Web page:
The Washington Post

Fired up about this season’s grilling cookbooks

So there we were, testing our way through this season’s grilling and barbecue cookbooks, when a question flared up like embers sizzling with marinade drippings: If we can land a man on the moon, why can’t Those Who Grill agree on standard temperatures for low, medium, medium-high and high?

For this roundup of new recipes — some of which can be made indoors and don’t involve heat at all — Bobby Flay’s medium ranges from 350 to 375 degrees with a four-second hand test; Barton Seaver skips specifics and offers a 2-to-3-second hand test for medium; Michael Chiarello goes with just the numbers (his medium, 400 to 450 degrees); and Bon Appetit editor Adam Rapoport equates a simple label of “medium fire” with “medium-high” for the gas grill.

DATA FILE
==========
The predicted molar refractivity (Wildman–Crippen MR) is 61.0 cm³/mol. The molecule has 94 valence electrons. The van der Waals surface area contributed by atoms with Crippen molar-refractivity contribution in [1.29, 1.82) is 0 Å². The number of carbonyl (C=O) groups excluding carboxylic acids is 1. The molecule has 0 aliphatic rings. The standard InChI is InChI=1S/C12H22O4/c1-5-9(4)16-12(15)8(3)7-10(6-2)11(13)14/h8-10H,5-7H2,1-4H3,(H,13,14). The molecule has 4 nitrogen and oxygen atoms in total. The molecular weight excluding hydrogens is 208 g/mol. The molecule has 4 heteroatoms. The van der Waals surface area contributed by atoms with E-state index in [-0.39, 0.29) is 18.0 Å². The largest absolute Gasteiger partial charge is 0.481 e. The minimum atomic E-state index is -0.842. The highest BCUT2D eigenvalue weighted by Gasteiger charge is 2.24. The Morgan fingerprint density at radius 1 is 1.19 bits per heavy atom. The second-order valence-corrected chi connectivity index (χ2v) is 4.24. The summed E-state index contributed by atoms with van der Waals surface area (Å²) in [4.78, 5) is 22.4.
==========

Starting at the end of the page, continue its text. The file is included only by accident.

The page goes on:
It’s enough to send a committed recipe follower back to the kitchen stove. What happens, though, is that you spend time flipping through the introductory material about what each author brings to the fire-building party. And if you’ve already established a grilling method that works for you, this will cut into only your cocktail/refreshing beverage hour.

No matter. We think these recipes are all worth your time.

Bonnie S. Benwick has the job most envied among cocktail-party conversations. If they only knew ... Cook with her each week at Dinner in Minutes: washingtonpost.com/recipes.
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